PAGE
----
The factory all-season tire options on the 2016 Ford F-150 SuperCrew 4x4s we used during this test served as the baseline against which we compared various mud-terrain, all-terrain, studded snow tire, and non-studded snow tires that Tire Rack provided based on the highest customer satisfaction rating in each category.
• Goodyear Wrangler Fortitude HT OWL (load range SL)
• Bridgestone Blizzak DM-V2 (load range SL)
• Goodyear Ultra Grip Ice WRT LT (load range E)
• BFGoodrich All-Terrain T/A KO2 RWL (load range C)
• Firestone Destination M/T (load range E)
All of the tires were delivered to the test track from Tire Rack’s warehouse, mounted and balanced on steel wheels, sans tire pressure monitoring sensors (TPMS). TPMS were not necessary for the type of closed-course testing we were doing because we checked each tire’s pressure each time we rolled out onto the test track.
Each truck’s 36-gallon tank was filled and tire pressures set to 35 psi for the Wranglers and Blizzak DM-V2s and 50 psi for the others per the tire manufacturers’ specifications for the F-150. All the tests were run with the transfer case in 4Hi, just as one would in normal driving in such conditions. Rogers and Campbell then equipped each F-150 with a Racelogic DriftBox data logger to record every aspect of the vehicle’s movement around the half-mile section of the track and the acceleration/braking area we’d chosen for the tests.
Gathering the Data for the Snow Tire Test
Our test for the best winter tire consisted of two elements: acceleration/braking and handling. The DriftBox recorded time and distance for each segment, and each set of tires was tested six times. At the end of each tire test session, we uploaded the data into laptops for analysis. Rogers, who has a decade of experience tire testing for Tire Rack, was our driver for the data runs over the snow-packed road course, while Campbell handled the acceleration and braking tests on a plowed section dedicated just for that purpose. The tests started with the all-season control tires, switched to two of the contenders, then back to control tires, then the last two contenders, and back to controls. This alternating regimen between the OEM tires and the contenders allowed us to compensate for any deviation changing temperatures during the day may have brought to the track surface. Braking and acceleration testing was straightforward, literally. We accelerated the F-150 as hard as traction control allowed up to 30 mph, maintained that speed for a two-count, then nailed the brakes, allowing the ABS to bring the truck to a stop as one would in an emergency braking situation.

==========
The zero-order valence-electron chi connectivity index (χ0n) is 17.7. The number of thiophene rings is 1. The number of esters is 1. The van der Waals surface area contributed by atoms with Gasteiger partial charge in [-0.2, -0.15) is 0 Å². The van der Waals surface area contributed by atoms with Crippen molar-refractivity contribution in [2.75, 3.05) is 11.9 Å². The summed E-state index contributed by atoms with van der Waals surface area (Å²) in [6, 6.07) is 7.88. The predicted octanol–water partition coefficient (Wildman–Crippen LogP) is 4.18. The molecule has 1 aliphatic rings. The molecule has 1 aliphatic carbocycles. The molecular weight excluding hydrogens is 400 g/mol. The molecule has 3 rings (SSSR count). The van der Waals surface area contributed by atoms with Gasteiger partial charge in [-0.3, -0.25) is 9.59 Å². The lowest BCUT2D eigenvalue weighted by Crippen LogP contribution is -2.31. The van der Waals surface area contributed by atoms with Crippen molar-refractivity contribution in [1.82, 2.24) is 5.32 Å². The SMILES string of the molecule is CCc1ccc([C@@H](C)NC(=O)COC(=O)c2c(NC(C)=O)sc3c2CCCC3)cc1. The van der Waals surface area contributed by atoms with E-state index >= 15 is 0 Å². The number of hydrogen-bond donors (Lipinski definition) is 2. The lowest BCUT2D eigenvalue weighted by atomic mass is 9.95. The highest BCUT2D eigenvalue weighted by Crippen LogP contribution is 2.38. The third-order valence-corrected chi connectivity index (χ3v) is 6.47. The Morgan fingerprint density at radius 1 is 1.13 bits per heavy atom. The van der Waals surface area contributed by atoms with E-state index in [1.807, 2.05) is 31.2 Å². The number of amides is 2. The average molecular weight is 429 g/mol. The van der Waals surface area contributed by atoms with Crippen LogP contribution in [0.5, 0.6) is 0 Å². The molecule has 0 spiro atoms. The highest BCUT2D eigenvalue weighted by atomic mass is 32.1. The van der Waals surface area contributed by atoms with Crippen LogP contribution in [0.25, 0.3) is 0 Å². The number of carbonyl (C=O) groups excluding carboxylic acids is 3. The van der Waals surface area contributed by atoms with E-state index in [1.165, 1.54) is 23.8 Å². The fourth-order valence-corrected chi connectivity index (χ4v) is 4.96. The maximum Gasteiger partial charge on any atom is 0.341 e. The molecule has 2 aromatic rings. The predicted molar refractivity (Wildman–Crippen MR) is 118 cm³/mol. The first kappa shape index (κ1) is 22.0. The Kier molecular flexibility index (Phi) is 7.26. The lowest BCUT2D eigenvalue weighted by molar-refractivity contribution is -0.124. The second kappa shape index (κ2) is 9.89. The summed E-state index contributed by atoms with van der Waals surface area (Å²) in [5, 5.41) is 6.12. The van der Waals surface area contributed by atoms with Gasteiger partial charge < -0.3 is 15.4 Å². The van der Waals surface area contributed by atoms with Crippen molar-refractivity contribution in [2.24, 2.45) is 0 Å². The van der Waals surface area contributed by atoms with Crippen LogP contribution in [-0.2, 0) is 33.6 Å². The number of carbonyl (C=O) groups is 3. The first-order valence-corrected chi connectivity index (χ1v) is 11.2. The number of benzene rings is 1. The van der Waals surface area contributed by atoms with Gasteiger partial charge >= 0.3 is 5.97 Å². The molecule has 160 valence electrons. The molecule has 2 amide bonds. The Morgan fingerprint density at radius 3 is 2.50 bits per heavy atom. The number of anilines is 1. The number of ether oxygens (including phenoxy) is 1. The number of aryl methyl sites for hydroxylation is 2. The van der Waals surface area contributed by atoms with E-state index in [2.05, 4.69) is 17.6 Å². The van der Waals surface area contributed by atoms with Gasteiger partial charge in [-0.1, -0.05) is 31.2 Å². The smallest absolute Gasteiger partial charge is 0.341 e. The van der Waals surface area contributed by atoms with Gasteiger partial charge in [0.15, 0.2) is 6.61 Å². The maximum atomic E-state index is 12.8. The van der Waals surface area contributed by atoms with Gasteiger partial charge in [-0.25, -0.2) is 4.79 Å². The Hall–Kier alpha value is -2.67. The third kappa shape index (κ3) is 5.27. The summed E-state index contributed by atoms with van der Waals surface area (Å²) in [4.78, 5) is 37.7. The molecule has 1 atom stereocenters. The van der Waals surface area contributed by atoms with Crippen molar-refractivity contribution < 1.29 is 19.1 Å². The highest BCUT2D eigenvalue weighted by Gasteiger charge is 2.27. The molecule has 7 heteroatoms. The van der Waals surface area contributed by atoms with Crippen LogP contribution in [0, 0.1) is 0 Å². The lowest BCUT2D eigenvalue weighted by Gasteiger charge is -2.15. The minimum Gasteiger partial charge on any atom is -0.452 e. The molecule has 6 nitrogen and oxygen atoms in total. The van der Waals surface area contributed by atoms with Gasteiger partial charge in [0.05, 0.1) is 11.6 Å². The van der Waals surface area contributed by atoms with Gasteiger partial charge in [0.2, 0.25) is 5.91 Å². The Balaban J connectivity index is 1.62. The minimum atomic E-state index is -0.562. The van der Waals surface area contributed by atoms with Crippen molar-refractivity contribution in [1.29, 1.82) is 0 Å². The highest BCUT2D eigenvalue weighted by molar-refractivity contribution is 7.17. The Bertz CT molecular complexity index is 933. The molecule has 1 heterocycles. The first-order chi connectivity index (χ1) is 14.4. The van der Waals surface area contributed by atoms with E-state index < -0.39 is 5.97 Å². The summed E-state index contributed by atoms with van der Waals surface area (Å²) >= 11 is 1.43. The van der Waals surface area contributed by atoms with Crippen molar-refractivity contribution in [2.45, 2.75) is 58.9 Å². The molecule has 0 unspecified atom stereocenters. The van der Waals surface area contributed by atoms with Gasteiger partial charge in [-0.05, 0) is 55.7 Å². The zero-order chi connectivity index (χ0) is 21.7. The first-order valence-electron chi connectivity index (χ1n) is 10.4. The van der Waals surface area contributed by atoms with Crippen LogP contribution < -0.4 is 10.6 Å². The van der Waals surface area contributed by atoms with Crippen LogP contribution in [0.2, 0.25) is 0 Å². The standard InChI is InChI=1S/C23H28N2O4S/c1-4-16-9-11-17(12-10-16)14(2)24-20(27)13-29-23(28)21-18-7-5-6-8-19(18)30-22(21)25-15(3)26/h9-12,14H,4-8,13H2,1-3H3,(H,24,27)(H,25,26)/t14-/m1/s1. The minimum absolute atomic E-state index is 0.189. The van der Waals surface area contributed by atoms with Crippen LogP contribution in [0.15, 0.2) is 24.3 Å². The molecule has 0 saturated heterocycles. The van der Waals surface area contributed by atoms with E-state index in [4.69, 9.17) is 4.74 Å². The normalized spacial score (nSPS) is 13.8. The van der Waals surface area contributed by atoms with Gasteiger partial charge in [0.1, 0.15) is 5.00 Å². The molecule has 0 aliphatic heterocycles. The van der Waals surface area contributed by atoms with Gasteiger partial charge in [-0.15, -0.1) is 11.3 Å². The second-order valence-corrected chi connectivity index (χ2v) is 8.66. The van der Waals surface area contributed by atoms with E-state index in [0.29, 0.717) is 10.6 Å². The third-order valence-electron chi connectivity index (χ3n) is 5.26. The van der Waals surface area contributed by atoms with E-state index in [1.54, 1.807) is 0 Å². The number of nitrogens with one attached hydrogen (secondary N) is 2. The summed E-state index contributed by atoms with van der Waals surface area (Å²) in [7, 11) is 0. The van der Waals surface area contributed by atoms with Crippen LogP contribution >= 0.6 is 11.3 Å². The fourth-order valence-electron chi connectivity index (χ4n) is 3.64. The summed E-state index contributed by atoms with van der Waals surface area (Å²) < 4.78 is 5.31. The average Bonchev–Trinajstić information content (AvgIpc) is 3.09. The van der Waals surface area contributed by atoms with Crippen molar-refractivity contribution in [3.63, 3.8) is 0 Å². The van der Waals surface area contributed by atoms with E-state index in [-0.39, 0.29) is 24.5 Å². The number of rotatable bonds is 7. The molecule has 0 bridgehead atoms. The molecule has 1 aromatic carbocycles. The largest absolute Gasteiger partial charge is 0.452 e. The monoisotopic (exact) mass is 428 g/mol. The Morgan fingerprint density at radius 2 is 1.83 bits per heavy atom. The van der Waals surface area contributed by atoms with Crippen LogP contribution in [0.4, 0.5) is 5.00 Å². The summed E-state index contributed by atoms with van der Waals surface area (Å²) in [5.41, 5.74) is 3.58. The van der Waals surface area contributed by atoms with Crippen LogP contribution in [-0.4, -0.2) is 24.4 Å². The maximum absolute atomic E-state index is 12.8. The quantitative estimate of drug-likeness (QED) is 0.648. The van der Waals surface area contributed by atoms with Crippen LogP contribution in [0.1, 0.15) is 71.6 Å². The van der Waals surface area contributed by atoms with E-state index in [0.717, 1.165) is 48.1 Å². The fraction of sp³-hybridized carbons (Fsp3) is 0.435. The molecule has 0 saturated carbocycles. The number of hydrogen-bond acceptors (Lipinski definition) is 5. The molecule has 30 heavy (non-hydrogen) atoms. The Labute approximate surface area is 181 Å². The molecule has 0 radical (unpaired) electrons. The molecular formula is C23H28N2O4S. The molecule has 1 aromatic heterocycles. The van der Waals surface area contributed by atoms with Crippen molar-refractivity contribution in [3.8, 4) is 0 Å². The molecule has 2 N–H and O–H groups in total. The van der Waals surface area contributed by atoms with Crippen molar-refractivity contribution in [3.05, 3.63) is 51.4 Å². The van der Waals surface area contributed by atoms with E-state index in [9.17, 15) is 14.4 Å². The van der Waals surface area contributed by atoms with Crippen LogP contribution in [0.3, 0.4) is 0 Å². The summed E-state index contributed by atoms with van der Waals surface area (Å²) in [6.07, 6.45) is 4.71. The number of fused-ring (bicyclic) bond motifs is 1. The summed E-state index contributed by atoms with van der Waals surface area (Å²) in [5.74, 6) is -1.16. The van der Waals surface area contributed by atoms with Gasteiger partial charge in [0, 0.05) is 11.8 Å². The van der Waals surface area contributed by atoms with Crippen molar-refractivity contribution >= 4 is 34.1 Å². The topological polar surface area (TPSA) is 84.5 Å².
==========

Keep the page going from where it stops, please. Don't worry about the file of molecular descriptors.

The second day was spent on the road course, driving it as quickly as the tires allowed without sliding out or using rally-style techniques. As we’d expected, making multiple runs over the half-mile snow-packed road course and acceleration/braking section magnified each tire’s attributes—and weaknesses—so we were able to determine which was the best tire for winter driving.
Results: What Is the Best Winter Tire?
It became very clear at the end of our two-day testing which treads work best for winter tires when it comes to keeping the driver feeling in control of a 4×4 pickup on snow-packed roads. Here’s how the five different tread types fared when the numbers were tallied:
5. Firestone Destination M/T
Typical of the high-void traction tires favored by many pickup owners worldwide who need to dig and sling their vehicles through less than optimal driving conditions. However, snow traction is predicated on keeping snow in the tire treads, not ejecting it. The M/T’s ability to dig and sling away snow traction was glaringly evident in its poor performance.
4. Goodyear Wrangler Fortitude HT
Performed better overall than the mud-tire tread pattern. The Fortitude’s four-rib design, close tread blocks, and deep sipes give it the ability to hold snow in the tread just long enough to provide decent grip during, both during acceleration from 0 to 30 mph and braking from 30 to 0 mph.
3. BFGoodrich All-Terrain T/A KO2
Representative of an all-terrain that has exceeded the Rubber Manufacturers of America (RMA) Severe Snow Traction Performance requirements to achieve the Three Peak Mountain Snowflake rating. The BFG didn’t hook up as well as the Fortitude on acceleration but made up for it in braking and cornering against the control tread.
2. Goodyear Ultra Grip WRT LT
Represented the older technology of the studded winter pickup tire segment. The E-rated Ultra Grip WRT utilizes a specialized ice tread compound that provides enhanced traction on ice and snow-covered roads. Although it has fewer sipes in the tread blocks than the Blizzak and wider grooves/voids between the blocks, it performed nearly identical with a combined average of just 1.3 feet more than the Blizzak.
1. Bridgestone Blizzak DM-V2
Dedicated studless winter tire engineered specifically for pickups and SUVs. It represents the latest in tread compound and design for driving on snow and ice. The DM-V2 stopped in half the distance of the mud tire while delivering exceptional traction on every aspect of the test track.
Bottom Line: What Is the Best Snow Tire for Trucks?
Between driving the twisting road course and the straight-line testing, it’s no surprise the dedicated snow tires, whether studless or studded, come out leading the way compared to the other tread types. We loved the studless snow tires’ performance.
What we learned from this comparison between tread types is tires that keep snow packed into the tread face provide better traction than those that eject it. You can’t beat dedicated snow tires for snow traction. All-terrains with the Three-Peak Mountain Snowflake rating are a good compromise if you can’t find dedicated snow tires to fit your 4×4. Owners of four-wheel-drive or all-wheel-drive vehicles concerned with maximizing vehicle control and minimizing the risk of accidents should keep that in mind when thinking about making bi-seasonal tire changes. For those who are content to stick with the tires they are currently running, our test should provide a new level of expectation for your tread type when encountering winter driving conditions.
Best Snow Tires for Trucks:
- 5. Firestone Destination M/T
- 4. Goodyear Wrangler Fortitude HT
- 3. BFGoodrich All-Terrain T/A KO2
- 2. Goodyear Ultra Grip WRT LT
- 1. Bridgestone Blizzak DM-V2